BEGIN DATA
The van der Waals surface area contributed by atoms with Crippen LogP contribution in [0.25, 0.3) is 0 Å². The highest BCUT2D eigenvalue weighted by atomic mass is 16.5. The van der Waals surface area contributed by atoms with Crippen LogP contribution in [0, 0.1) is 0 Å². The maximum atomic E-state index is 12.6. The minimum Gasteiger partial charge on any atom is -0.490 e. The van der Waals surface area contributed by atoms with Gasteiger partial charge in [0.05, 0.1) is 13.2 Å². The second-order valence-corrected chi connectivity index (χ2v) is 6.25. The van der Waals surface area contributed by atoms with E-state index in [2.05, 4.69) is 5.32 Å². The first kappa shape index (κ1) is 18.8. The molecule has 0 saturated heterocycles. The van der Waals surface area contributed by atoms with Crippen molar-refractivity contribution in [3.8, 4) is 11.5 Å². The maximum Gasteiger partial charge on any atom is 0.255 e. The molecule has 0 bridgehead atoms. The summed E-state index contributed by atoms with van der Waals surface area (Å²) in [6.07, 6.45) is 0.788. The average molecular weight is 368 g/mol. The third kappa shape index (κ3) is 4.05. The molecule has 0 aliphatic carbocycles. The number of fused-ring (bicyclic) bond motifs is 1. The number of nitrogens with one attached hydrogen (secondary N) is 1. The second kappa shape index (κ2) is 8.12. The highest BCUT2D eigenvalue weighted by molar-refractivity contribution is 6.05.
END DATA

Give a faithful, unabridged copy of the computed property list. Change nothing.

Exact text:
The van der Waals surface area contributed by atoms with Crippen LogP contribution in [0.25, 0.3) is 0 Å². The highest BCUT2D eigenvalue weighted by atomic mass is 16.5. The van der Waals surface area contributed by atoms with Crippen LogP contribution in [0, 0.1) is 0 Å². The maximum atomic E-state index is 12.6. The minimum Gasteiger partial charge on any atom is -0.490 e. The van der Waals surface area contributed by atoms with Gasteiger partial charge in [0.05, 0.1) is 13.2 Å². The second-order valence-corrected chi connectivity index (χ2v) is 6.25. The van der Waals surface area contributed by atoms with E-state index in [2.05, 4.69) is 5.32 Å². The first kappa shape index (κ1) is 18.8. The molecule has 0 saturated heterocycles. The van der Waals surface area contributed by atoms with Crippen molar-refractivity contribution in [3.8, 4) is 11.5 Å². The maximum Gasteiger partial charge on any atom is 0.255 e. The molecule has 0 bridgehead atoms. The summed E-state index contributed by atoms with van der Waals surface area (Å²) in [6.07, 6.45) is 0.788. The average molecular weight is 368 g/mol. The third kappa shape index (κ3) is 4.05. The molecule has 0 aliphatic carbocycles. The number of fused-ring (bicyclic) bond motifs is 1. The number of nitrogens with one attached hydrogen (secondary N) is 1. The second kappa shape index (κ2) is 8.12. The highest BCUT2D eigenvalue weighted by molar-refractivity contribution is 6.05.